CONTEMPLATIVES OF ST. JOSEPH CHOIR
“Elevating the Sacred for people to know Jesus Christ.”
Choir Director: Rebekah Wu
The Evocative Power of Chant
by Fr. Joseph Homick, COSJ
As the experience has been recounted in ancient times, we should be unable to tell if we are in Heaven or on Earth when entering a church wherein divine rituals and sacred chant are being offered to the Most High God. Here at the COSJ monastery, we are trying to recapture some of that ever-ancient, ever-new mysticism of divine worship and make it available to all who wish (as is said in the Byzantine Liturgy) to lay aside all earthly cares in order to sing the thrice-holy hymn to the Life-creating Trinity.
The Tradition of the Church is a living, Spirit-breathed Tradition, bearing the heritage of Christ through all ages, as the Church profoundly expresses her mystery as one, holy, catholic, and apostolic. Within this Tradition, Gregorian chant stands out as a time-tested means of expressing and holding aloft the treasures of divine worship, in such a way that it is not even necessary to fully understand the Latin in order to be carried on the wings of the sacred chant to the very gates of Heaven.
In the Western world, Gregorian chant is an antidote to the loss of the sense of the holy, a malady which has afflicted our culture on almost all levels. This is why we have so much to offer to anyone who may be longing to discover the Face of God. Many people who first come here have not experienced sacred chant in the Mass, and they are moved and exhilarated by its beauty and evocative power. They also are not aware that Vatican II stated: “the Church acknowledges Gregorian chant as especially suited to the Roman liturgy; therefore, other things being equal, it should be given pride of place in liturgical services” (Sacrosanctum Concilium, 116).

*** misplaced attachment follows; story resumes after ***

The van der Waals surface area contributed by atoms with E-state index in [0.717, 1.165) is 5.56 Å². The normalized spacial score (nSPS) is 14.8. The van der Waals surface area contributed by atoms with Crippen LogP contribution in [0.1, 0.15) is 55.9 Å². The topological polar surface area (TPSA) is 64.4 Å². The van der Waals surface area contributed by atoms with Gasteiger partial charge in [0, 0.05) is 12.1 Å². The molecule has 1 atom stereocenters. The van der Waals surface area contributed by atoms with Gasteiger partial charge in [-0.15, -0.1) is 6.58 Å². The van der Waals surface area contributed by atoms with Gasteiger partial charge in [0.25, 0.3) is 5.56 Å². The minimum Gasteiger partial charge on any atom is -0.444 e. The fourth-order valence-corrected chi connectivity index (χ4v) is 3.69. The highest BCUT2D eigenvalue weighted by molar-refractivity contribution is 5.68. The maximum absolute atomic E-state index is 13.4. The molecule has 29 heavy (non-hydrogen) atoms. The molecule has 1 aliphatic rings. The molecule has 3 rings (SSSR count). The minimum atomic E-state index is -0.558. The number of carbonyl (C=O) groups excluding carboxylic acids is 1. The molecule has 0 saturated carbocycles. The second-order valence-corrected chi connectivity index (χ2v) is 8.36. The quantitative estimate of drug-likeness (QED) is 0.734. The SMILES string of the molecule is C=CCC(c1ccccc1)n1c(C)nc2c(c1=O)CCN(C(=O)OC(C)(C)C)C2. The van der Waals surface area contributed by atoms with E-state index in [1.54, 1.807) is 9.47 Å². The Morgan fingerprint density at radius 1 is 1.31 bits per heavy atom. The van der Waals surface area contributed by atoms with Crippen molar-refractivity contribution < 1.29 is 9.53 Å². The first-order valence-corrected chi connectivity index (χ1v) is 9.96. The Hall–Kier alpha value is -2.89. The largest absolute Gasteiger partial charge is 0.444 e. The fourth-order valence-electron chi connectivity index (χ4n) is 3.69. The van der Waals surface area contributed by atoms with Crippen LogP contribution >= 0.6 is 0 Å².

The fruits are rich when we worship the Lord while breathing an atmosphere of angelic chants and hymns. Mu sic has power to shape emotions, to direct thoughts, and to stir hidden depths in the
soul. The power of music can be used for good or evil, but in Gregorian chant, music has been taken up into the realm of the Holy, and thus it reaches its loftiest goal.
It has been said that Gregorian chant can neither be properly sung nor understood outside of the context of prayer and worship.
In my own experience, the music of the chant (even when I can’t attend to the words because I am praying the prayers of the Mass at the altar) enhances my faith and experience of the Divine Mysteries. Chant helps bring light from Heaven into the heart of prayer. When I lift up the host at the offertory, saying, Suscipe, Sancte Pater, omnipotens aeterne Deus, hanc immaculatam hostiam..., and my soul is permeated by ancient hymns that have been sung by saints for centuries, my spirit seems to rise like incense before the throne of the thrice-holy God.
The power of the chant has a way of parting the veil that enshrouds the heavenly Mysteries, ordinarily accessible only through naked faith. Something happenswhen the chant enters the ears of the soul, and it makes us tremble to realize with hitherto unknown clarity: Yes, it is true; He is here! Or rather, we are transported there, where the Lord sits at the right hand of the Father, where the Queen reigns and the saints and angels engage in their exquisite blend of prostrate reverence and ecstatic joy. Then every word we have ever read about the Incarnate God suddenly takes flesh and is illumined with Uncreated Light bursting from the wounds of the Crucified, and the tears of wonder, gratitude, and unabashed worship can barely be restrained.
That is why we at the COSJ are making great efforts at great expense to insure that we have beautiful and powerful chant at our Masses. We must “give the Lord the glory due his name” (Ps. 95:8) and allow Him to take us mystically where He is, “having the eyes of our hearts enlightened, that we may know...what are the riches of his glorious inheritance in the saints, and what is the immeasurable
greatness of his power in us who believe” (Eph. 1:18-19).
Mater Dolorosa Catholic Parish // 307 Willow Ave, South San Francisco, CA 94080